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Mobile phone financing takes off among consumers

Since last July, about 28 million consumers have opted to finance their phone rather than go the subsidized route.


Mobile phone buyers are increasingly financing their devices in a move away from the standard subsidized model, according to Consumer Intelligence Research Partners.

In a recent survey of 1,500 US consumers, the market research firm found that as of March, around 23 percent had chosen to finance their phones. That number showed an ongoing gain from around 16 percent in December and 15 percent in July 2013.

Based on its survey data, CIRP estimates that since July of last year, around 28 million phone buyers have gone the financing route. Among those, 20 million stuck with their current carrier while the other 8 million switched to a different one.


T-Mobile was the primary beneficiary of the trend to jump ship to a new carrier, luring in around 5.1 million consumers who opted to switch, according to CIRP. Last year, T-Mobile led the way in offering plans that ripped up the usual two-year contract. Instead of paying a lower cost for a subsidized phone that must be kept for two years, people pay the full retail price either all up front or via monthly installment plans for the ability to upgrade at any time.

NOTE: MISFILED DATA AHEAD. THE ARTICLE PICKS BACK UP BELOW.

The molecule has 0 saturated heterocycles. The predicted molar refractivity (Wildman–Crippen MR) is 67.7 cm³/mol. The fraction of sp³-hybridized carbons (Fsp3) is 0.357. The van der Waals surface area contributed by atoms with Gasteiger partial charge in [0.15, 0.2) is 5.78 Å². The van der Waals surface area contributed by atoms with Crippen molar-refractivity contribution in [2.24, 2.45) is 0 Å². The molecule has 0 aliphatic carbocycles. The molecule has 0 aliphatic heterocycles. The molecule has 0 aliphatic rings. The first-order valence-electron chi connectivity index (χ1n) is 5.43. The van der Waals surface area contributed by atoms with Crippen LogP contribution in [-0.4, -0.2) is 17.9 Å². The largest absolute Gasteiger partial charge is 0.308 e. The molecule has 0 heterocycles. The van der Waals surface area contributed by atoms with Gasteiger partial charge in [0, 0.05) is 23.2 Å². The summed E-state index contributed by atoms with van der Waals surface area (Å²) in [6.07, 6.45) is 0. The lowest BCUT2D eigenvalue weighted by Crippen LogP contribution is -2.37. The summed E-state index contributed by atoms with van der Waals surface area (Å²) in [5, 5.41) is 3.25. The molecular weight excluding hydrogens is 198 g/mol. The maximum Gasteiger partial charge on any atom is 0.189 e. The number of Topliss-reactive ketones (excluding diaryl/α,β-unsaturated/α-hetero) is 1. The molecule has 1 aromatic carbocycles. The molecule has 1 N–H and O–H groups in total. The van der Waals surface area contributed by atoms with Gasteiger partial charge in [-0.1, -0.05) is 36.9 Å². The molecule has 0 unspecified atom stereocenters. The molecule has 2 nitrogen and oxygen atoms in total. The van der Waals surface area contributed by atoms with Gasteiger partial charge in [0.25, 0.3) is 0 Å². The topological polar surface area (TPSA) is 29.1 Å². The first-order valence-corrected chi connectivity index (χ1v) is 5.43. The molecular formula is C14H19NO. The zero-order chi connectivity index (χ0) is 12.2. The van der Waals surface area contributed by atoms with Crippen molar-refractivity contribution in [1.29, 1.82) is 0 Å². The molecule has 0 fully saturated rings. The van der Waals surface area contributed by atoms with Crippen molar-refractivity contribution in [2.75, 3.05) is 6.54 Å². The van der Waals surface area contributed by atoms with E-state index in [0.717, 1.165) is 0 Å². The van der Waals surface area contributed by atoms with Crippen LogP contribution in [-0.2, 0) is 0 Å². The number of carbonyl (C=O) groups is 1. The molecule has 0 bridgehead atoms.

Among the other three major US carriers, AT&T saw its percentage of phone financers rise from 10 percent to 18 percent from July 2013 through March 2014, according to CIRP's data. Verizon remained flat with a 12 percent level. And Sprint's percentage surged to 26 percent in the most recent quarter from 13 percent during the second half of last year.

"Mobile phone customers are typically extremely loyal to their mobile carrier," CIRP partner Mike Levin said in a statement. "In the past, when customers did switch carriers, their new carrier choice roughly matched the major carriers' existing market shares. With the new phone financing plans, T-Mobile has captured new customers far beyond their historic market share."

CIRP derived its data from a poll of 1,500 US consumers who activated a new or used phone at some point from July 2013 through March 2014.